The closure, a routine procedure ahead of Israeli and Jewish holidays, will come into effect at midnight between Saturday and Sunday, and will end on Tuesday night.
The closure is intended to prevent attempts at terror attacks in Israel during the holiday period. Exceptions will be made for humanitarian and other outstanding cases.
Also Saturday Israeli security forces arrested four West Bank residents suspected of firing and hurling a small bomb at a military post near Tulkarem. The four were taken in for questioning, and one was found to be in possession of a homemade weapon.
PreOccupiedTerritory: Mini Iron Dome To Be Installed On All Cars To Intercept Rocks, Firebombs (satire)
Continued targeting of Israeli cars by Palestinians on the roads of Judea and Samaria and in parts of Jerusalem with rocks and Molotov cocktails has prompted the Ministries of Defense and Internal Security to mandate the installation of an automated countermeasure system on all Israeli vehicles to shoot down incoming projectiles.
Multiple daily incidents along the arteries connecting Jewish communities in the heartland of the country involving Palestinian youths lobbing firebombs and stones at cars have led Israeli officials to require that all civilian passenger vehicles be equipped with the Trophy system, an anti-projectile device that until now has been reserved for military combat vehicles.
Minister of Defense Avigdor Liberman and Minister of Internal Security Gilad Erdan signed the order this morning, under which all new passenger cars in Israel must come equipped with Trophy, and all cars already on the road will have the system installed. Under the new measure, all civilian passenger vehicles in Israel will have Trophy operational by 2022.
The measure calls for the establishment of installation centers across the country, with technical staff trained by Refael, the weapons development authority. In addition to the dedicated facilities, certified mechanics at existing garages and dealerships will undergo training to conduct installation and repairs at their sites. Priority will be given to residents of communities where rock-throwing and firebombs often threaten travelers.
Palestinian Authority President Mahmoud Abbas met with Jordan’s King Abdullah II on Sunday in Amman in order to coordinate positions ahead of Abbas’s meeting with US President Donald Trump at the White House this week.
According to the Hebrew-language Ynet news site, Abbas and Abdullah agreed during the meeting that a two-state outcome is the “only solution” to the Israeli-Palestinian conflict.
They were also said to have discussed ways to reboot peace talks between Israel and the Palestinians.
The meeting of the two leaders came less than 24 hours after Abbas held similar talks with Egyptian President Abdel Fattah el-Sissi in Cairo.
Sissi issued a similar statement after that meeting, affirming his country’s commitment to the two-state solution and urging the US to “play an active role in efforts to resume negotiations.”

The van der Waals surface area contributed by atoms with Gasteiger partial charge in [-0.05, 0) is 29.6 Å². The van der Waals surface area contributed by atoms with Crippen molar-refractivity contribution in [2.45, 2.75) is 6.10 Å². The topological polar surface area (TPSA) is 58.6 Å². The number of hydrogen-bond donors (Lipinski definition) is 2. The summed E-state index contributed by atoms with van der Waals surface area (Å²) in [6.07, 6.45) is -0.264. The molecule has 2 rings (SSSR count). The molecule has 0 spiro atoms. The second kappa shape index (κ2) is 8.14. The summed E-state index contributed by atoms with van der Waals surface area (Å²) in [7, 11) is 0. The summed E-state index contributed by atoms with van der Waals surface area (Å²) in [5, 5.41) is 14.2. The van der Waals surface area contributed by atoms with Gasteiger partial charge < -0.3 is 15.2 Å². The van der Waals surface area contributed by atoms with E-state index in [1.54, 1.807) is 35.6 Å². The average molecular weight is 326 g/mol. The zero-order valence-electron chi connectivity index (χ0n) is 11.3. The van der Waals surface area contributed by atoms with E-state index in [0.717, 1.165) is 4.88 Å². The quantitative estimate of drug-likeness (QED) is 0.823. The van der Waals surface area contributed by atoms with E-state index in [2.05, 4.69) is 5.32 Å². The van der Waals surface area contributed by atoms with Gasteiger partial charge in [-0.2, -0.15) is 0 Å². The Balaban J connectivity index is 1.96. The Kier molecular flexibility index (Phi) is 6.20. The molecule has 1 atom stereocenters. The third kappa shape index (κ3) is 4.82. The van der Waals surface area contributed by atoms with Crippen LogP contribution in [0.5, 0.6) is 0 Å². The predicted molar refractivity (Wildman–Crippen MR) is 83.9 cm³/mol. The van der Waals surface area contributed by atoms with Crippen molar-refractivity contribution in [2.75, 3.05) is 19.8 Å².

Hamas leader Khaled Mashaal sent messages to Arab security prisoners, promising the prisoners are at the top of the priority list and that the Hamas leadership will do everything to ensure their release.
“It will not be long before the fighting forces will force Israel to pay the price and to release the Palestinian prisoners,” Mashaal said, hinting there may be a new swap similar to the 2011 Shalit deal.
In an interview with Al-Quds, Mashaal called for complete unity between the Arab terrorist organizations, both in Judea, Samaria, and Gaza and in other places as well. He also called on the various organizations to work together with liberals around the world in order to support prisoners and “expose” Israel’s “acts against them.”
In fact, Arab terrorists have said they enjoyed a life of ease in Israeli prisons, with officials admitting that various perks are given to the terrorists in an attempt to prevent rioting.
In 2014, then-Internal Security Minister Yitzhak Aharonovich was given a freer hand to impose “harsh” conditions on jailed Hamas terrorists in a Security Cabinet decision. Later, it was divulged that those “harsh” conditions meant no more watching the World Cup on TV or shopping at the jail’s canteen.
Today, Guardian Jerusalem correspondent Peter Beaumont published an article (appearing in The Observer, sister publication of the Guardian) titled “Wife of jailed Fatah leader tells of her fears of the hunger strikers”. The piece focused on the ongoing hunger strike by Palestinian prisoners, including Marwan Barghouti.
Barghouti is a convicted terrorist who was one of the Palestinian leaders of the 2nd Intifada’s campaign of suicide bombings and shootings in the early 2000s. He was convicted in 2002 on five counts of murder of innocent civilians, but was likely responsible for many more killings. Crimes orchestrated by Barghouti include: The murder of Greek monk Tsibouktsakis Germanus in Jerusalem on June 12, 2001; the murder of Yoela Hen in Jerusalem on January 15, 2002; and the murder of Eli Dahan, Yosef Habi, and Salim Barakat in Tel Aviv on March 5, 2002.